With the note from earlier that your curr_s (and now next1_s and next2_s) need to be volatile, or accessed through volatile pointers, I think this is probably okay - but I have not studied it thoroughly.

I would recommend you declare the variables here as volatile - you have nothing to lose in efficiency, and it will make the code clearer.

I also recommend typedef'ing your struct and declaring variables separately - again, it will make the code clearer. But that's a style issue, not a correctness issue, and different people have different styles.

Reply to
David Brown

In that case (adding a memory barrier before "c = &curr_s", is it necessary to declare curr_s and c variables as volatile?

Yes, you're right again.

If I will decide to disable timer interrupt in foo(), is it ok to avoid declaring variables (curr, next, curr_s, ...) with keyword volatile?

I think yes, it should be ok. If interrupt (where the variables are potentially changed) is disabled, the variables aren't volatile.

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I know. It's a a team-programming thing. Sometimes you sit there thinking "no one but a dumbass would use my code in this way" -- then you realize that: (A) sometimes your manager* hires dumbasses; (B) when a dumbass breaks your code, you'll be the first one blamed, and even when the smoke clears some of that blame will be stuck to you; and finally (C), sometimes, on a bad day, you're the dumbass that breaks your own code.

  • Well, I believe that David owns his company, but still, mistakes happen.
Tim Wescott 
Control systems, embedded software and circuit design 
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Reply to
Tim Wescott

That's only partly correct.

It is true that the compiler *should* never reorder reads or writes across a declared memory barrier, however ...

... memory barriers (aka fences) are actual CPU instructions that prevent reordering reads and/or writes in the hardware. OoO CPUs require general fencing capability, and in-order CPUs require (the moral equivalent of) store fences if they perform write combining.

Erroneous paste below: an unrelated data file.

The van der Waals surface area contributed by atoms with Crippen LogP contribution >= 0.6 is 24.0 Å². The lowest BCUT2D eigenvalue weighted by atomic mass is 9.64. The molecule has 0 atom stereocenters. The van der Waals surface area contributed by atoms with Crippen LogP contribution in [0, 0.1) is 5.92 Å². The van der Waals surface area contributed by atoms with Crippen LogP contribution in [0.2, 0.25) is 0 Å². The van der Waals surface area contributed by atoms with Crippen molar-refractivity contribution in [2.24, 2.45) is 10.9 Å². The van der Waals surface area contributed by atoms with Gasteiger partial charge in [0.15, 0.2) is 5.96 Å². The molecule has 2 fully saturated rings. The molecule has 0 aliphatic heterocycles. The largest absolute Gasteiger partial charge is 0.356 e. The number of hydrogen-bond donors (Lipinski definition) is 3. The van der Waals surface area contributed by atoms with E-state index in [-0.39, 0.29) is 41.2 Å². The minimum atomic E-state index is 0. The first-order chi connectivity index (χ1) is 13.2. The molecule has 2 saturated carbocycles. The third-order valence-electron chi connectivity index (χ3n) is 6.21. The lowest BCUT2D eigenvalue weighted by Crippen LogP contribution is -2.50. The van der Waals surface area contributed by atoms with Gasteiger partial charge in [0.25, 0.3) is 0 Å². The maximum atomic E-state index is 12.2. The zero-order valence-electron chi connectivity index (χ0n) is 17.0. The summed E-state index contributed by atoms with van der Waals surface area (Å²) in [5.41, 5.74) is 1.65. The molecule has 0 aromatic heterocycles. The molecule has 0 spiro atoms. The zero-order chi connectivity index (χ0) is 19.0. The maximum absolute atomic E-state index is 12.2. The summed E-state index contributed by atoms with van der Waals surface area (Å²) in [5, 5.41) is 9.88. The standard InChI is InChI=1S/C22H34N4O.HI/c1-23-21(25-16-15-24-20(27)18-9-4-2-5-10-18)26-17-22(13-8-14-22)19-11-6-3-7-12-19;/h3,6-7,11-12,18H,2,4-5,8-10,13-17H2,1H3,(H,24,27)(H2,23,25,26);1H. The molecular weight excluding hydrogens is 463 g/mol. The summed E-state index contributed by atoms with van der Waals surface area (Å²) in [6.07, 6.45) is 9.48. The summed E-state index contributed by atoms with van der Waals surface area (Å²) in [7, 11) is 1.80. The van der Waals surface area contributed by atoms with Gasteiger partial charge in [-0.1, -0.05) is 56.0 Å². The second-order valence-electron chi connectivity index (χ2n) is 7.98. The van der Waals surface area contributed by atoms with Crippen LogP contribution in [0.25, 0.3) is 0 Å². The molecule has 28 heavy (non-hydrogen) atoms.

The asm barrier declaration should generate the corresponding barrier instruction for the target CPU.


Reply to
George Neuner

I actually only own a small bit of my company (from its early days 20+ years ago, when the company couldn't afford competitive salaries and thus gave a few key employees some shares instead). But we are a fairly small group of programmers (the company is mainly electronics production), most projects are handled by only one or two programmers, our department manager is smart enough not to hire dumbasses (mistakes happen, of course, but not often), and I have a lot of influence in what goes on in the programming group.

So usually when I have to work with idiotic code, it is because the code came from outside. I might have to pick up the pieces, but I can usually avoid the blame!

Your point is valid, of course - how you write your code and functions can be heavily influenced by who will be using them. And you don't want hidden assumptions in your functions - they should be part of the code where possible, part of the name, and if all else fails, clearly part of the comments.

So I would suggest you either use my functions, whose names make it clear what is going on:

static inline void disableGlobalInterrupts(void) { asm volatile("cpsid i" ::: "memory"); }

static inline void enableGlobalInterrupts(void) { asm volatile("cpsie i" ::: "memory"); }

Or you use your functions, but give them better (IMHO) names:

static int pauseInterrupts(void) __attribute__((warn_unused_result)); static inline int pauseInterrupts(void) { int primask_copy; asm("mrs %[primask_copy], primask\n\t" // save interrupt status "cpsid i\n\t" // disable interrupts : [primask_copy] "=r" (primask_copy) :: "memory");

return primask_copy; }

static inline void restoreIntterupts(int primask) { int primask_copy = primask;